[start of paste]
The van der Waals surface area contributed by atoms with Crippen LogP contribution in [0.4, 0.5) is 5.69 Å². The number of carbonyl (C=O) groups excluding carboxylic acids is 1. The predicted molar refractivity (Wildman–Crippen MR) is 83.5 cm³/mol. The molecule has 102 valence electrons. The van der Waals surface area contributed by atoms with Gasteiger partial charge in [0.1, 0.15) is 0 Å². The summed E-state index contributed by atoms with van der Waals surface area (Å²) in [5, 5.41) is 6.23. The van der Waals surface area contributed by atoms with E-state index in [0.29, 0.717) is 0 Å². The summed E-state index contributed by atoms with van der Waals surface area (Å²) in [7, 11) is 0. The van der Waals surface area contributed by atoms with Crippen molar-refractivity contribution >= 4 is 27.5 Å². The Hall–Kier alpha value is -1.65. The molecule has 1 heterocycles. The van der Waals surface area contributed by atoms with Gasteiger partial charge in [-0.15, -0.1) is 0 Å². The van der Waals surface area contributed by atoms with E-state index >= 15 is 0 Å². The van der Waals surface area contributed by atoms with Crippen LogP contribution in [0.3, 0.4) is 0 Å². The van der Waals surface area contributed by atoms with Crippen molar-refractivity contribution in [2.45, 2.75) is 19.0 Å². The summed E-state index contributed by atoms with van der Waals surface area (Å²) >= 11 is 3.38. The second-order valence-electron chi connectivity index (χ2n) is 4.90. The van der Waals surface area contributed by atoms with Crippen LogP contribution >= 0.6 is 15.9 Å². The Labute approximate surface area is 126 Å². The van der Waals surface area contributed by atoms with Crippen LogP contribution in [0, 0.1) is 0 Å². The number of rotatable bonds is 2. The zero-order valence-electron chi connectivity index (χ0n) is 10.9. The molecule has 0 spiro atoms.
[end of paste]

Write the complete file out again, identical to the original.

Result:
The van der Waals surface area contributed by atoms with Crippen LogP contribution in [0.4, 0.5) is 5.69 Å². The number of carbonyl (C=O) groups excluding carboxylic acids is 1. The predicted molar refractivity (Wildman–Crippen MR) is 83.5 cm³/mol. The molecule has 102 valence electrons. The van der Waals surface area contributed by atoms with Gasteiger partial charge in [0.1, 0.15) is 0 Å². The summed E-state index contributed by atoms with van der Waals surface area (Å²) in [5, 5.41) is 6.23. The van der Waals surface area contributed by atoms with E-state index in [0.29, 0.717) is 0 Å². The summed E-state index contributed by atoms with van der Waals surface area (Å²) in [7, 11) is 0. The van der Waals surface area contributed by atoms with Crippen molar-refractivity contribution >= 4 is 27.5 Å². The Hall–Kier alpha value is -1.65. The molecule has 1 heterocycles. The van der Waals surface area contributed by atoms with Gasteiger partial charge in [-0.15, -0.1) is 0 Å². The van der Waals surface area contributed by atoms with E-state index >= 15 is 0 Å². The van der Waals surface area contributed by atoms with Crippen LogP contribution in [0.3, 0.4) is 0 Å². The van der Waals surface area contributed by atoms with Crippen molar-refractivity contribution in [2.45, 2.75) is 19.0 Å². The summed E-state index contributed by atoms with van der Waals surface area (Å²) >= 11 is 3.38. The second-order valence-electron chi connectivity index (χ2n) is 4.90. The van der Waals surface area contributed by atoms with Crippen LogP contribution >= 0.6 is 15.9 Å². The Labute approximate surface area is 126 Å². The van der Waals surface area contributed by atoms with Crippen LogP contribution in [0, 0.1) is 0 Å². The number of rotatable bonds is 2. The zero-order valence-electron chi connectivity index (χ0n) is 10.9. The molecule has 0 spiro atoms.